Burke and Hare is perfect Halloween fodder. It’s set in the 19th century, it’s grisly, it’s tasteless and it’s funny. I’d not recommend it for younger kids due to some of the scenes being a little too “eeeeewww” but other than that it’s superb.

There are loads of little references in the background (Greyfriar’s Bobby makes an appearance) and the original historical tale does make for decent film material, even if the facts have been moulded somewhat.

Looking at the other horrors available this Halloween, this has to be the best of the bunch.

Easy A

“That’s the one thing that trumps religion… capitalism”

Plot-in-a-nutshell: shy teen pretends to nob schoolmates for cash/vouchers until it all goes too far

I didn’t expect to enjoy this, despite the trailer being “OK”. After all, it’s a teen-girl-at-a-school film, and they’re pretty formulaic. I just went as it was on at a good time for me to fill 90 minutes of an afternoon.

Oh, I love it when I’m proved wrong.

Easy A has a fantastic script, beautiful dialogue, an in credible wit and a decent story. Emma Stone is excellent as Olive, the girl who gets talked into pretending to sleep with a gay classmate to stop him being bullied for his sexuality. Who then recommends him to others, until she’s made out to be the school slut.

The supporting cast are all well-played from her hilarious family, to the wise-cracking English teacher and the bonkers Christian brigade. There genuinely is not a dull moment.

While Olive does bemoan the fact that her life story wasn’t directed by John Hughes, it could have been. It’s that good.

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Film Feast

"Invictus" sneak preview in Hsinchu,...
Invictus (honestly!)

Four Film Friday this time – Invictus, Youth in Revolt, Astro Boy and Edge of Darkness. I’ll try to get through them quickly…

Invictus

Plot-in-a-nutshell: Nelson Mandela (Morgan Freeman) becomes President of South Africa and decides to use the upcoming Rugby World Cup as a means of unifying the country.

I don’t like rugby, on the whole. This worked in my favour going into this film as it’s based on real events and I didn’t know what the outcome would be as I had no idea who won the 1995 Rugby World Cup. Clint Eastwood directs, Freeman is – as ever – simply superb and Matt Damon captains the Springboks.

How close is it to what really happened? Who knows. I’m sure there are certain key scenes and events which mirror history but there’s always room for dramatisation (Wikipedia has a small list). Thankfully it’s not overly-sentimental or symbolic, though it does push this from time to time.

Both Freeman and Damon pull off decent accents although some of the other actors appear somewhat stilted, especially towards the beginning of the movie.

This is a good film. Not overstated, not grandstanding, and a very good story. The obvious link between a battered country finding its feet and being led by someone who’s overcoming the odds is very much mirrored by their rugby team’s efforts. If I have a complaint, it’s the huge over-use of slow-motion to enhance “dramatic effect” near the end.

Youth in Revolt

Plot-in-a-nutshell: Boy meets girl, boy has to become bad boy to get girl, boy goes a little too far…

Michael Cera plays two parts in this film – Nick and the alter-ego Francois that he creates to get the girl, Sheeni (Portia Doubleday). The only other film I’ve seen Cera in was Superbad and that lived up to its title. Youth in Revolt is marginally better but still lacks greatness.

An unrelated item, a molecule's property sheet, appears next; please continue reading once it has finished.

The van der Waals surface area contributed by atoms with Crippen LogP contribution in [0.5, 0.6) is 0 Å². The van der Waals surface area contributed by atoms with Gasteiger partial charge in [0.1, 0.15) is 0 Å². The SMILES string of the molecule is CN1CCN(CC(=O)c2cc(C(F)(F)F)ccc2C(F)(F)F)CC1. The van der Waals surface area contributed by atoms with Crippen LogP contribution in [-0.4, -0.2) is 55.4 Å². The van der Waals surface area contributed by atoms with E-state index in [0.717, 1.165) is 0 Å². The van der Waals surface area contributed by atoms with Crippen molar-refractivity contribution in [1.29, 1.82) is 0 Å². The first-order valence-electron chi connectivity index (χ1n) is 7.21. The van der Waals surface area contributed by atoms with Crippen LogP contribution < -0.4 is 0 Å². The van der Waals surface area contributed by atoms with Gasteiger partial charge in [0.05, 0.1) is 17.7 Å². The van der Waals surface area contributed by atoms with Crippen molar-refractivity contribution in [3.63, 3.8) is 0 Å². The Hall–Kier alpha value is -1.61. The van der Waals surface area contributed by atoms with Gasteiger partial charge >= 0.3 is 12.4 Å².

If there’s one thing that stands out, it’s the amusing animated segments interspersed throughout the live action. They don’t really add to the story, but they’re amusing and the one at the start got one of the loudest laughs in the theatre. It’s worth watching the one over the end credits as well.

Amusing in places, messy in others. Next!

Astro Boy

Plot-in-a-nutshell: Scientist creates uber-bad killer robot, and also a robotic replica of his dead son. Cue obvious battle.

I’m not a Manga geek so I don’t know how this hold up to the original, however it’s kind of “OK” as a CGI Hollywood version. There’s no denying the quality of the voice cast: Nicolas Cage, Donald Sutherland, Samuel L. Jackson, Bill Nighy, Charlize Theron… However, the script needs more work. Or more jokes.

Visually it’s nice, but CGI films are all starting to look a little samey now. There’s no real imagination in Astro Boy. If you want a mechanical visual feast, check out Robots from a few years back.

The kids will like its simplicity, but adults will miss the added depths, double meanings and references present in films such as Toy Story or Planet 51.

Edge of Darkness

Plot-in-a-nutshell – a cop’s daughter is gunned down in front of him on his doorstep, so he sets out to find out who did it

This film is based on a BBC drama from some years ago which I vaguely recall watching. Obviously, it’s been shifted to the US but well re-written to make it fit both geographically and in a modern timeline.

However, while the drama had several hour-long episodes to fit everything in, the film version has only 117 minutes. As a result, Mel Gibson‘s efforts to locate his daughter’s killer and work his way through the conspiracy tree is often a little messy.

Ray Winstone’s role is rather hard to pin down. We know he’s there but who the hell actually is he? Other than an English guy who swears a lot (i.e. he’s playing himself again).

The film begins well enough, but the thrills and spills promised by the trailer really don’t occur. There’s a lot of soul-searching and threats by Gibson’s character mixed with very occasional bursts of fast driving. It is a drama, not an action thriller – but the trailer is misleading.

It’s a good story, too. But as I said it’s compressed into too short a time. Some questions are left unanswered while other bits of evidence are thrown in and the viewer is left wondering where they came from.

Well-acted, good story but just not suited for film form without better scripting.